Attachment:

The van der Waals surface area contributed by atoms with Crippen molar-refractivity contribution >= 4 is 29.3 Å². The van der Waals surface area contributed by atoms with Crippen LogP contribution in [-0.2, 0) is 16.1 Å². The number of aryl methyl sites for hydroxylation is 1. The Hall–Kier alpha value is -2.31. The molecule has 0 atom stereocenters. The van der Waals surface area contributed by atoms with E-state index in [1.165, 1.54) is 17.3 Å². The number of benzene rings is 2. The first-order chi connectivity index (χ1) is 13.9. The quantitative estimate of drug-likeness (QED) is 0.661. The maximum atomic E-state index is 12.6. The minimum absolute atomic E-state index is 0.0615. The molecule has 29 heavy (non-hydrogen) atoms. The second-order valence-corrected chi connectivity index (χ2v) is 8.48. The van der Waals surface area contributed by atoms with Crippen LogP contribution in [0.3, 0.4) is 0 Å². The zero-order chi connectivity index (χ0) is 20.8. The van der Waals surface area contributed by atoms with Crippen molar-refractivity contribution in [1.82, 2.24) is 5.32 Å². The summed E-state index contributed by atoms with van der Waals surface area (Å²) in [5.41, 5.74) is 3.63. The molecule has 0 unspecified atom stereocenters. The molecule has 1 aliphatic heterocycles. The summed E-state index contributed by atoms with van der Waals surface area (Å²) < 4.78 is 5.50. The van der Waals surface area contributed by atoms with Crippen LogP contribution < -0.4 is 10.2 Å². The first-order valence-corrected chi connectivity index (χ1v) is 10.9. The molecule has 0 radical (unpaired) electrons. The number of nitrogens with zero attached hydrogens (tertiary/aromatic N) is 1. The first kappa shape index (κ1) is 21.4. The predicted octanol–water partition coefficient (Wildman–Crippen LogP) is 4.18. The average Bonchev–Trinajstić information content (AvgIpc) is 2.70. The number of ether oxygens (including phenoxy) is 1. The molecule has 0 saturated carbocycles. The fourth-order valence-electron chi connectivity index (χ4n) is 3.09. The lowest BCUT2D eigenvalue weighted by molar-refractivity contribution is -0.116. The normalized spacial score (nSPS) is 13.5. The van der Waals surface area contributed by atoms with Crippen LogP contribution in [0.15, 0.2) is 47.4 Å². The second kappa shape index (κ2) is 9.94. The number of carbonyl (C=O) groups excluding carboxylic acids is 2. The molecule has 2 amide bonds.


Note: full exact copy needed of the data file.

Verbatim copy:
The van der Waals surface area contributed by atoms with Crippen molar-refractivity contribution >= 4 is 29.3 Å². The van der Waals surface area contributed by atoms with Crippen LogP contribution in [-0.2, 0) is 16.1 Å². The number of aryl methyl sites for hydroxylation is 1. The Hall–Kier alpha value is -2.31. The molecule has 0 atom stereocenters. The van der Waals surface area contributed by atoms with E-state index in [1.165, 1.54) is 17.3 Å². The number of benzene rings is 2. The first-order chi connectivity index (χ1) is 13.9. The quantitative estimate of drug-likeness (QED) is 0.661. The maximum atomic E-state index is 12.6. The minimum absolute atomic E-state index is 0.0615. The molecule has 29 heavy (non-hydrogen) atoms. The second-order valence-corrected chi connectivity index (χ2v) is 8.48. The van der Waals surface area contributed by atoms with Crippen LogP contribution in [0.3, 0.4) is 0 Å². The zero-order chi connectivity index (χ0) is 20.8. The van der Waals surface area contributed by atoms with Crippen molar-refractivity contribution in [1.82, 2.24) is 5.32 Å². The summed E-state index contributed by atoms with van der Waals surface area (Å²) in [5.41, 5.74) is 3.63. The molecule has 0 unspecified atom stereocenters. The molecule has 1 aliphatic heterocycles. The summed E-state index contributed by atoms with van der Waals surface area (Å²) < 4.78 is 5.50. The van der Waals surface area contributed by atoms with Crippen LogP contribution < -0.4 is 10.2 Å². The first-order valence-corrected chi connectivity index (χ1v) is 10.9. The molecule has 0 radical (unpaired) electrons. The number of nitrogens with zero attached hydrogens (tertiary/aromatic N) is 1. The first kappa shape index (κ1) is 21.4. The predicted octanol–water partition coefficient (Wildman–Crippen LogP) is 4.18. The average Bonchev–Trinajstić information content (AvgIpc) is 2.70. The number of ether oxygens (including phenoxy) is 1. The molecule has 0 saturated carbocycles. The fourth-order valence-electron chi connectivity index (χ4n) is 3.09. The lowest BCUT2D eigenvalue weighted by molar-refractivity contribution is -0.116. The normalized spacial score (nSPS) is 13.5. The van der Waals surface area contributed by atoms with Crippen LogP contribution in [0.15, 0.2) is 47.4 Å². The second kappa shape index (κ2) is 9.94. The number of carbonyl (C=O) groups excluding carboxylic acids is 2. The molecule has 2 amide bonds.